This event turned out to be a really interesting and informative panel. The speakers all highlighted different aspects of Iranian life including the past & current political atmosphere, the diaspora to Southern California, and marriage practices & opinions among Iranian young adults. I hope we can do more informative panels in the future! It's a great way to spread knowledge and discuss what's really going on in places where our news media tends to provide slanted views. Furthermore, it shows how anthropological research can be used and shared in a variety of different contexts.
The panel getting ready to speak....
From left to right: Dr. Matin-Asgari, professor of history at CSULA; Maral Sahebjame, an M.A. student in our program and member of AGSA who just finished doing her research in Iran over the summer; and Dr. Rahimieh, professor of comparative literature at UCI. She is also the Chair and Director of the Dr. Samuel Jordan Center for Persian Studies.
Call for Papers
Health and the Human Body: Practices, Policies and Perspectives
82nd Annual Conference ⦁ University of Nevada-Reno
May 5-8, 2011
The Southwestern Anthropological Association (SWAA) invites papers, posters, organized sessions, films, and panel discussions that engage with concepts of health, the body, medical practices, concepts of medicine, the biological evolution of humans, and the social and governmental policies that shape and often determine access to health care and concepts of what is healthy.
We encourage submissions from within and across all sub-disciplines: sociocultural, biological, linguistic, and archaeological; from all areas of the field: research, pedagogic, and applied.
The World Health Organization has stated that health is “a resource for everyday life, not the objective of living. Health is a positive concept emphasizing social and personal resources, as well as physical capacities.” According to this definition, physical, mental, and social well-being all play a role in health, particularly as we see it in the Western world.
As we become more firmly planted in the 21st century, notions of health and the human body are constantly changing due to impacts from other philosophies, cultures, and an increasing understanding of human biology. Additionally, healthcare services and access to them are seen as a fourth pillar of human health as it is through these services that the advancements and application of the health sciences can be offered to the general public.
We seek submissions that examine the impact of these four pillars of health, evaluate them, and explore those institutions that attempt to define health and the human body from varied cultural, historical, and evolutionary perspectives.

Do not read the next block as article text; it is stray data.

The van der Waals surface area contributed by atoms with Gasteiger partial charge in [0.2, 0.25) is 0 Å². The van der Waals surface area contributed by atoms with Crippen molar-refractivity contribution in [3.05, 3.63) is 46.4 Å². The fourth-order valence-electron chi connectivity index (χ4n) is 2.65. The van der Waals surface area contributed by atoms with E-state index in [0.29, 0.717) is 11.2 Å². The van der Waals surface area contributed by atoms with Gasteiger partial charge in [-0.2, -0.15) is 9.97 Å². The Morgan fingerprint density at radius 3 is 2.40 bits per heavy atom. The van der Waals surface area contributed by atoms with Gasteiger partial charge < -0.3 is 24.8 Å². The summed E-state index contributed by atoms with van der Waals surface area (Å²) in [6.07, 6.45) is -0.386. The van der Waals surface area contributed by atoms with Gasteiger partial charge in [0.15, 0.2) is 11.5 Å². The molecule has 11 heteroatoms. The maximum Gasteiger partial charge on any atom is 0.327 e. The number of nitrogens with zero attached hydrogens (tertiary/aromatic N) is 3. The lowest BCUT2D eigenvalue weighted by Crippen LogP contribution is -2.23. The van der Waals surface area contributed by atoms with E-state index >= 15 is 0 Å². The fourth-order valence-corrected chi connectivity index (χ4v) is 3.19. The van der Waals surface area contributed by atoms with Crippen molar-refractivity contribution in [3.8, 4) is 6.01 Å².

We invite submissions from our colleagues outside of the academy, including museum professionals, cultural resource managers, public health officials, and wellness professionals who can comment on the state of health care, historical populations and health, and non-Western concepts of health and the body.
Deadline for Submissions: February 1, 2011
For more information about SWAA, visit http://www.csus.edu/org/swaa/
Exhibitors, vendors, and presenters should direct queries about the annual conference to:
Beth Townsend, Ph.D., President, Southwestern Anthropological Association
Department of Anatomy⦁ Arizona College of Osteopathic Medicine⦁ Midwestern University
Glendale, AZ, 85308
Banquet Speaker: Dr. Daniel Cook, Assistant ProfessorSchool of Community Health Sciences ⦁ University of Nevada-Reno
From years of internets reading when I wasn't necessarily "looking" for such information, I've found the following food for thought:
1) So one study says there's a correlation between how much dad and mom push stereotypes on their girl.
A longitudinal study out of the University of Michigan said that if a father held on to "traditional" gender stereotypes, that females were less likely to go into a math-related profession. From the website:
They found that parents provided more math-supportive environments for their sons than for their daughters, including buying more math and science toys for the boys. They also spent more time on math and science activities with their sons than with their daughters.
Davis-Kean and colleagues, including the late Janis Jacobs of Pennsylvania State University, Martha Bleeker of Mathematica Policy Research, Inc., and U-M psychologists Jacquelynne Eccles and Oksana Malanchuk, also found that parents' attitudes, particularly stereotypes they hold about whether math and science are more important for boys than for girls, have a significant effect on their children's later math achievement, and even on their eventual career choices.
They found that girls' interest in math decreases as their fathers' gender stereotypes increase, whereas boys' interest in math increases as their fathers' gender stereotypes increase.
"Fathers' gender stereotypes are very important in supporting—or in undermining—daughters' choices to pursue training in math and science," Davis-Kean said.
2) One psychology study from PNAS (irony in too many ways), said that elementary female teachers' math anxiety transfers over to their students.
Description from 80beats, Discover Magazine Blog:
The findings are the product of a year-long study on 17 first-and second-grade teachers and 52 boys and 65 girls who were their students [Science Daily]. Researchers recruited the female teachers from a Midwestern school district and assessed their level of math anxiety. They also gave math tests to 117 of these teachers’ students and jotted down their beliefs about math and gender at the beginning and end of the year. By the end of the year, the more anxious teachers were about their own math skills, the more likely their female students – but not the boys – were to agree that “boys are good at math and girls are good at reading” [AP].